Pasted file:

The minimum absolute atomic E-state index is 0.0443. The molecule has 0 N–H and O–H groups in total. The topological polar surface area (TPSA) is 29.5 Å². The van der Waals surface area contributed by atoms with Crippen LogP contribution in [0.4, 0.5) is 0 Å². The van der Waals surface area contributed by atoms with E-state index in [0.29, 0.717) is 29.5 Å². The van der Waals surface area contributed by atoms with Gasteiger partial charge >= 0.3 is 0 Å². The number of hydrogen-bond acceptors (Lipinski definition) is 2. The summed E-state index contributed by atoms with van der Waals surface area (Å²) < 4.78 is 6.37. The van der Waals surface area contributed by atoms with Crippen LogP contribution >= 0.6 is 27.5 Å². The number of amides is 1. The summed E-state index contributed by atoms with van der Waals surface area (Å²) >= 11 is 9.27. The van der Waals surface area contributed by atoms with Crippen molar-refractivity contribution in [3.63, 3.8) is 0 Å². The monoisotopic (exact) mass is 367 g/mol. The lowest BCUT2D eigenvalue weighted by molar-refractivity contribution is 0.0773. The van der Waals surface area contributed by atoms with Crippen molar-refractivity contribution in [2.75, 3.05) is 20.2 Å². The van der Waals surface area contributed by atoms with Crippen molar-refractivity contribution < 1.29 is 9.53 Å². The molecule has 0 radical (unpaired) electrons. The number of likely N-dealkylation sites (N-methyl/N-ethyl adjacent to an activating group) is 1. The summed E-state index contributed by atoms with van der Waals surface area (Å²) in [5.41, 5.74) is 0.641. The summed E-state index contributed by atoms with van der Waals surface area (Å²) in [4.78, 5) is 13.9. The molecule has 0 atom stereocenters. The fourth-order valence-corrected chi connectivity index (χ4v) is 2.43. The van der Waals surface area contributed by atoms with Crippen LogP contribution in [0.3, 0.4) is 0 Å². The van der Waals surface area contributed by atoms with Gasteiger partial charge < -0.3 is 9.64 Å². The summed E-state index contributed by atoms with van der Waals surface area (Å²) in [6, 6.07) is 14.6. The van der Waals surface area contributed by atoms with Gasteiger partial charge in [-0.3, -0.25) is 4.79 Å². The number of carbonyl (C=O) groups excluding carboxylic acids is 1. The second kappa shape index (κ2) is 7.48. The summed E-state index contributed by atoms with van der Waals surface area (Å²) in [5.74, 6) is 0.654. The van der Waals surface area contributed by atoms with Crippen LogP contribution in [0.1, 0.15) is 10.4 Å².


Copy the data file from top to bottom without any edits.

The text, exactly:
The minimum absolute atomic E-state index is 0.0443. The molecule has 0 N–H and O–H groups in total. The topological polar surface area (TPSA) is 29.5 Å². The van der Waals surface area contributed by atoms with Crippen LogP contribution in [0.4, 0.5) is 0 Å². The van der Waals surface area contributed by atoms with E-state index in [0.29, 0.717) is 29.5 Å². The van der Waals surface area contributed by atoms with Gasteiger partial charge >= 0.3 is 0 Å². The number of hydrogen-bond acceptors (Lipinski definition) is 2. The summed E-state index contributed by atoms with van der Waals surface area (Å²) < 4.78 is 6.37. The van der Waals surface area contributed by atoms with Crippen LogP contribution >= 0.6 is 27.5 Å². The number of amides is 1. The summed E-state index contributed by atoms with van der Waals surface area (Å²) >= 11 is 9.27. The van der Waals surface area contributed by atoms with Crippen molar-refractivity contribution in [3.63, 3.8) is 0 Å². The monoisotopic (exact) mass is 367 g/mol. The lowest BCUT2D eigenvalue weighted by molar-refractivity contribution is 0.0773. The van der Waals surface area contributed by atoms with Crippen molar-refractivity contribution in [2.75, 3.05) is 20.2 Å². The van der Waals surface area contributed by atoms with Crippen molar-refractivity contribution < 1.29 is 9.53 Å². The molecule has 0 radical (unpaired) electrons. The number of likely N-dealkylation sites (N-methyl/N-ethyl adjacent to an activating group) is 1. The summed E-state index contributed by atoms with van der Waals surface area (Å²) in [5.41, 5.74) is 0.641. The summed E-state index contributed by atoms with van der Waals surface area (Å²) in [4.78, 5) is 13.9. The molecule has 0 atom stereocenters. The fourth-order valence-corrected chi connectivity index (χ4v) is 2.43. The van der Waals surface area contributed by atoms with Crippen LogP contribution in [0.3, 0.4) is 0 Å². The van der Waals surface area contributed by atoms with Gasteiger partial charge < -0.3 is 9.64 Å². The summed E-state index contributed by atoms with van der Waals surface area (Å²) in [6, 6.07) is 14.6. The van der Waals surface area contributed by atoms with Gasteiger partial charge in [-0.3, -0.25) is 4.79 Å². The number of carbonyl (C=O) groups excluding carboxylic acids is 1. The second kappa shape index (κ2) is 7.48. The summed E-state index contributed by atoms with van der Waals surface area (Å²) in [5.74, 6) is 0.654. The van der Waals surface area contributed by atoms with Crippen LogP contribution in [0.1, 0.15) is 10.4 Å².